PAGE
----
Browsing Radiocarbon, Volume 51, Number 2 (2009) by Title
Now showing items 45-46 of 46
Ultrafiltration: Boon or Bane?Ultrafiltration of bone collagen, dissolved as gelatin (M ~100,000 D), has received considerable attention as a means to remove small contaminants and thus produce more reliable dates (Brown et al. 1988; Bronk Ramsey et al. 2004; Higham et al. 2006; Mellars 2006). However, comparative dating studies have raised the question whether this cleaning step itself may introduce contamination with carbon from the filters used (Bronk Ramsey et al. 2004; Brock et al. 2007; Hüls et al. 2007). Here, we present results of further ultrafiltration experiments with modern and fossil collagen samples using Vivaspin 20 and Vivaspin 15R ultrafilters. Evidently, the Vivaspin 20 (VS 20) ultrafilter with a polyethersulfone (PES) membrane retains more material in the 30 kD fraction than the Vivaspin 15R (VS 15R) filter with a regenerated cellulose membrane (Hydrosat), which may be related to increased retention of proteins due to suboptimal electrostatic conditions during ultrafiltration with the PES membrane. In addition, this filter type shows clear evidence for contamination with fossil carbon, presumably from membrane fibers, in the 30 kD fraction. Radiocarbon measurements on ultrafiltrated fossil collagen seem to indicate small contributions of modern carbon via glycerin left on and within the filter membranes of both types. Although SEM pictures show film remnants on the fibrous filter structure of cleaned filter membranes, EDX analysis on the VS 20 membrane to not support the assumption this may be glycerin. Our observations indicate the risks and benefits of the use of ultrafiltration in cleaning collagen samples for 14C dating need to be further quantified, especially for the cleaning of fossil bone collagen of good quality samples.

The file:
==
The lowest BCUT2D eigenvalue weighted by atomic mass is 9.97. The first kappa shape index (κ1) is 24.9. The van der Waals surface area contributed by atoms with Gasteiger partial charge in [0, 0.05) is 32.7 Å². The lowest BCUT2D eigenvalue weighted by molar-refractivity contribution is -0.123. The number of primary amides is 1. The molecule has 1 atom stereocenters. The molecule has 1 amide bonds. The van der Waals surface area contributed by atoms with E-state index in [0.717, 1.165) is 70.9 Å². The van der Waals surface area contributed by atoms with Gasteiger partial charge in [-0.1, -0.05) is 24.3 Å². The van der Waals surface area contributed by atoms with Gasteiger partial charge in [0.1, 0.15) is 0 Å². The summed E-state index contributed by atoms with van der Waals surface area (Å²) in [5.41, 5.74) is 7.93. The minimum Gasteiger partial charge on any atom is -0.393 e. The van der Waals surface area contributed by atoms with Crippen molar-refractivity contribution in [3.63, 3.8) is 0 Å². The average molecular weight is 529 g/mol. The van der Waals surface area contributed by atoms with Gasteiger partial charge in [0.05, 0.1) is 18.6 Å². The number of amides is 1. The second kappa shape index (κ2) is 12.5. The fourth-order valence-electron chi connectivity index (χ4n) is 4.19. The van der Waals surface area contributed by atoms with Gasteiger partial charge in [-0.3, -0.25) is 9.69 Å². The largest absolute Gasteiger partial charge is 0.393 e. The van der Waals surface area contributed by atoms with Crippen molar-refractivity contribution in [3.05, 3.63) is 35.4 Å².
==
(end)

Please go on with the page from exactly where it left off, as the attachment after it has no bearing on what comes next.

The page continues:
Wiggle-Matching Using Known-Age Pine from Jermyn Street, LondonA slice of pine from the period covered by single-year calibration data (Stuiver 1993) was selected to serve as part of the quality assurance procedures of the English Heritage radiocarbon dating program, following successful wiggle-matching of 14C measurements from structural 15th century English oak timbers (Hamilton et al. 2007). The timber selected was a roofing element from a house on Jermyn Street, central London, demonstrated by dendrochronology to have been felled in AD 1670. Eighteen single-ring samples were dated by the 14C laboratories at Groningen, Oxford, and SUERC: each laboratory was sent a random selection of 6 samples. This approach was intended to mimic the mix of samples and relative ages incorporated into Bayesian chronological models during routine project research. This paper presents the results of this study.